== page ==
Next Port – Buenos Aires Argentina – AKA PARENT PORT!!!

MOM and DAD are in a race to beat the Gulden Leeuw to port…

Distance:   500 miles for Allie… 5000 for Mom and Dad…

Perhaps we packed the wrong clothes???  I see class was cancelled aboard for a Snow Day!!!  Sea Below!   🙂

Time: 0917 hrs UTC

Date: 23/11/2015

Latitude: 32 deg 27 min S

Longitude: 47 deg 42 min W

Average Speed Last 24h: 4.8 Knots

Distance in last 24 hrs: 109 nm

Total distance travelled this voyage: 1838 nm

Distance to port: 586 nm (to Buenos Aires)

Temperature: 19 deg C

Sea state:  4 (moderate)

Wind: Force 4 (moderate breeze)

Sailing status: inner jib, outer jib, lower topsail, fore staysail, main staysail, main sail

Log Keeper: Jeremiah

Other: Yesterday, on Day 15 of the sail from Natal to Buenos Aires, we enjoyed a well-deserved snow day.  Trainees had a relaxing day watching movies and playing card games, while others worked with Ryan, Brucey and the Captain to replace a pin on the main staysail boom.  We had some great evening entertainment following another fantastic Sunday dinner – a Class Afloat Coffee House Talent Show, complete with singing and musical performances, videos made by students, and poetry!

bA Allie

2 weeks at sea… where is Allie now?



Good morning everyone,

Please find below today’s update from the ship. Happy Friday!

Time: 0620 hrs UTC

Date: 20/11/2015

Latitude: 28 deg 41 min S

Longitude: 45 deg 07 min W

Average Speed Last 24h: 4.0 Knots

Distance in last 24 hrs: 109 nm

Total distance travelled this voyage: 1516 nm

Distance to port: 835 nm (to Buenos Aires)

Temperature: 22 deg C

Sea state: 3 (slight)

Wind: Force 2 (light breeze)

Sailing status: inner jib, outer jib, lower topsail, upper topsail, t’gallant, fore staysail, main staysail, main sail

Log Keeper: Nicholas

Other: We are nearing the southernmost tip where Brazil borders Argentina – only about 840 nm to go to our destination!

Southern Atlantic Ocean Update

Screen shot 2015-11-11 at 7.59.23 AM


The 22 day journey to Argentina is well underway…  See some notes from the satellite email update from the ship.


Please find below updates from the ship for yesterday and today!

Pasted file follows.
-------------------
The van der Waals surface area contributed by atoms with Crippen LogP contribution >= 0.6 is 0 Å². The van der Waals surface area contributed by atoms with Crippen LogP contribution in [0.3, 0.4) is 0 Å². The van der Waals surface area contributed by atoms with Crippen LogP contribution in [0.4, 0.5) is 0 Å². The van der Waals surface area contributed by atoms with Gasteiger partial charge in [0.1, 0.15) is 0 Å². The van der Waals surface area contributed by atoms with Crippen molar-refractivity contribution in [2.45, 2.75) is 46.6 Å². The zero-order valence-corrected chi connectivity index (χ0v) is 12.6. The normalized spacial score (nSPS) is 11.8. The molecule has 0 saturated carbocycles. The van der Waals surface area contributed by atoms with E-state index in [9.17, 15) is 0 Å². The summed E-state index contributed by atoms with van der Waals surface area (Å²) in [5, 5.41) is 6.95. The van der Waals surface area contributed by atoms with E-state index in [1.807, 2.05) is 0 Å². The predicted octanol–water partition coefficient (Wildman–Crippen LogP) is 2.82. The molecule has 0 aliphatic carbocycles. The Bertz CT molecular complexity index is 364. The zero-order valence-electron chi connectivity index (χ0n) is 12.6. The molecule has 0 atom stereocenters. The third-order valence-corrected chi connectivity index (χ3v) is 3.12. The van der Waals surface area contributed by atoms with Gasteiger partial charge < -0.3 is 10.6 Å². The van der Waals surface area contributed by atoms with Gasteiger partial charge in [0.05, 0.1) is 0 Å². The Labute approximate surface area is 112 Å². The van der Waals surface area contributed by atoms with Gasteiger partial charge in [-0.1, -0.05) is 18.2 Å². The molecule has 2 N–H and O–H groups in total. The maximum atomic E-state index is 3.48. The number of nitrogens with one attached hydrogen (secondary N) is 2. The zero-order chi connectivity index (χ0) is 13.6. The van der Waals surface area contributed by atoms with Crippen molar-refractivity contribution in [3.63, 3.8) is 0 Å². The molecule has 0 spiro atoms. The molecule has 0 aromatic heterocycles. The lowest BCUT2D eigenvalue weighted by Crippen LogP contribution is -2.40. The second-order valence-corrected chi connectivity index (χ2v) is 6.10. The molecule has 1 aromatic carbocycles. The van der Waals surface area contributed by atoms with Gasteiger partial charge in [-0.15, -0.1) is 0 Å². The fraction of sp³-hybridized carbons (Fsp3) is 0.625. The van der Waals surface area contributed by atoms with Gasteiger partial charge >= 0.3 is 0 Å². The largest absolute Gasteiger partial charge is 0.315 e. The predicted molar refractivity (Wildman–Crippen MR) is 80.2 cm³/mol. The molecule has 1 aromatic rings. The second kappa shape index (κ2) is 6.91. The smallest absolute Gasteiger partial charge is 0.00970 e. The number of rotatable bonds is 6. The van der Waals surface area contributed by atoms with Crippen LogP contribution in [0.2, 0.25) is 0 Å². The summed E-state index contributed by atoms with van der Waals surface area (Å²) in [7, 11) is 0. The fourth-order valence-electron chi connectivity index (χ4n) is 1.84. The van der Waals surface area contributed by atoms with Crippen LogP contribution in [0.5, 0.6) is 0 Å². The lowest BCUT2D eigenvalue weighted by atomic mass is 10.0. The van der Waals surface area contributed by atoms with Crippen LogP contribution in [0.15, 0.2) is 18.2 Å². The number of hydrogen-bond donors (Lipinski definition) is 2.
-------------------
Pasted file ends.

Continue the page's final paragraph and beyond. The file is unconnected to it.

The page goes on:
Time: 0830 hrs UTC

Date: 09/11/2015

Latitude: 08 deg 13 min S

Longitude: 34 deg 11 min W

Average Speed Last 24h: 3.3 Knots

Distance in last 24 hrs: 133 nm

Total distance travelled this voyage: 146 nm

Distance to port: 2230 nm (to Buenos Aires)

Temperature: 24 deg C

Sea state:  2 (smooth – wavelets)

Wind: Force 2 (light breeze)

Sailing status: fore staysail, main staysail, main sail, mizzen, inner jib, outer jib

Log Keeper: Zach

Other: We had 2 fish on the lines, but couldn’t bring them in.  Sunday dinner was lasagna, with tiramisu for dessert – YUM!


Time: 0610 hrs UTC

Date: 10/11/2015

Latitude: 10 deg 09 min S

Longitude: 35 deg 03 min W

Average Speed Last 24h: 4.5 Knots

Distance in last 24 hrs: 112 nm

Total distance travelled this voyage: 256 nm

Distance to port: 2108 nm (to Buenos Aires)

Temperature: 26 deg C

Sea state:  2 (smooth – wavelets)

Wind: Force 3 (gentle breeze)

Sailing status: fore staysail, main staysail, main sail, mizzen, inner jib, outer jib, upper topsail

Log Keeper: Nicholas

Other: Last night was taco night, complete with a great variety of toppings.   We’re settling back in to life at sea, and we’re all looking forward to seeing everyone in Buenos Aires!


Brazil Port Program

Good morning…
I am happy to let you know that at 0745hrs local the Gulden Leeuw and crew of Shellbacks arrived safely in Natal, Brazil!  A very short but important sail from Fernando de Noronha in the final leg to reach South America from the African continent.  They have all just accomplished something they should all be very proud of!
The port plan for Natal is as follows:
Nov 4 – Arrival in Natal. Classes until 1600hrs. Shore leave in the evening until 2300hrs
Nov 5 – Shore leave all day from 0900 – 2300hrs
Nov 6 — Port program 0900 – 1600hrs.  Natal is essentially a huge sand dune, and so our students will be loading up in sand dune buggies (driven by a professional guide) and will spend the day whipping through and up over the Genipabu Dunes, stopping to swim in lagoons, dune climbing and sliding, play at beaches and generally loving life. It is a thrill, pure fun, adrenaline pumping day and something they will never forget.  The crew will have Shore leave in the evening after the return to the ship until 2300hrs.

Nov 7 – Shore leave all day from 0900 – 2300hrs

Nov 8 – Departure Day. Time TBA
Please let me know if you have any questions
Have a great day
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Welcome to Brazil !!